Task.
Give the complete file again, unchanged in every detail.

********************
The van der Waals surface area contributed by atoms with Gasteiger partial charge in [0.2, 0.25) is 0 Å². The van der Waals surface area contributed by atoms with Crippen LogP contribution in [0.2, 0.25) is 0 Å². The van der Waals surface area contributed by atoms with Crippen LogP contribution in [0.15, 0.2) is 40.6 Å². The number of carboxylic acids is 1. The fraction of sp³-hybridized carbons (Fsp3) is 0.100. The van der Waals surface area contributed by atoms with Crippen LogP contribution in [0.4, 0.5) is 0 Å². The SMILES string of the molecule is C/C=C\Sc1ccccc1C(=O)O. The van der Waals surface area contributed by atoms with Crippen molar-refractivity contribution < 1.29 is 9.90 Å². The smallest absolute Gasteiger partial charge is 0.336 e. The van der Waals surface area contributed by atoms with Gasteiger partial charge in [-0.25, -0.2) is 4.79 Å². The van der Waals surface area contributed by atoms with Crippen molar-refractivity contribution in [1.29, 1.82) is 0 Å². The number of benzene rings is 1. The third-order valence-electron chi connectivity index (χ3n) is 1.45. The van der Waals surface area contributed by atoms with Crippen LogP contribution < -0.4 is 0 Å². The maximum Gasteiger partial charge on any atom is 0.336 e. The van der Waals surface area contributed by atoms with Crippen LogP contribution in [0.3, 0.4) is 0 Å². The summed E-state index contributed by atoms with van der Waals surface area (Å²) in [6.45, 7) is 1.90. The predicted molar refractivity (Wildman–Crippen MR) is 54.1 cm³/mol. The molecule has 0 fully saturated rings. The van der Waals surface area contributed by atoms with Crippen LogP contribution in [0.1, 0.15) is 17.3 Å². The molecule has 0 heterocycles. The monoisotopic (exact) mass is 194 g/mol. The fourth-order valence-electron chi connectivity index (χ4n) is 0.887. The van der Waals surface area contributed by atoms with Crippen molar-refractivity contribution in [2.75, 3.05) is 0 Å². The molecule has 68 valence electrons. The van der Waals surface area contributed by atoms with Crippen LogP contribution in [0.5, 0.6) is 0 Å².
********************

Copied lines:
The van der Waals surface area contributed by atoms with Gasteiger partial charge in [0.2, 0.25) is 0 Å². The van der Waals surface area contributed by atoms with Crippen LogP contribution in [0.2, 0.25) is 0 Å². The van der Waals surface area contributed by atoms with Crippen LogP contribution in [0.15, 0.2) is 40.6 Å². The number of carboxylic acids is 1. The fraction of sp³-hybridized carbons (Fsp3) is 0.100. The van der Waals surface area contributed by atoms with Crippen LogP contribution in [0.4, 0.5) is 0 Å². The SMILES string of the molecule is C/C=C\Sc1ccccc1C(=O)O. The van der Waals surface area contributed by atoms with Crippen molar-refractivity contribution < 1.29 is 9.90 Å². The smallest absolute Gasteiger partial charge is 0.336 e. The van der Waals surface area contributed by atoms with Gasteiger partial charge in [-0.25, -0.2) is 4.79 Å². The van der Waals surface area contributed by atoms with Crippen molar-refractivity contribution in [1.29, 1.82) is 0 Å². The number of benzene rings is 1. The third-order valence-electron chi connectivity index (χ3n) is 1.45. The van der Waals surface area contributed by atoms with Crippen LogP contribution < -0.4 is 0 Å². The maximum Gasteiger partial charge on any atom is 0.336 e. The van der Waals surface area contributed by atoms with Crippen LogP contribution in [0.3, 0.4) is 0 Å². The summed E-state index contributed by atoms with van der Waals surface area (Å²) in [6.45, 7) is 1.90. The predicted molar refractivity (Wildman–Crippen MR) is 54.1 cm³/mol. The molecule has 0 fully saturated rings. The van der Waals surface area contributed by atoms with Crippen LogP contribution in [0.1, 0.15) is 17.3 Å². The molecule has 0 heterocycles. The monoisotopic (exact) mass is 194 g/mol. The fourth-order valence-electron chi connectivity index (χ4n) is 0.887. The van der Waals surface area contributed by atoms with Crippen molar-refractivity contribution in [2.75, 3.05) is 0 Å². The molecule has 68 valence electrons. The van der Waals surface area contributed by atoms with Crippen LogP contribution in [0.5, 0.6) is 0 Å².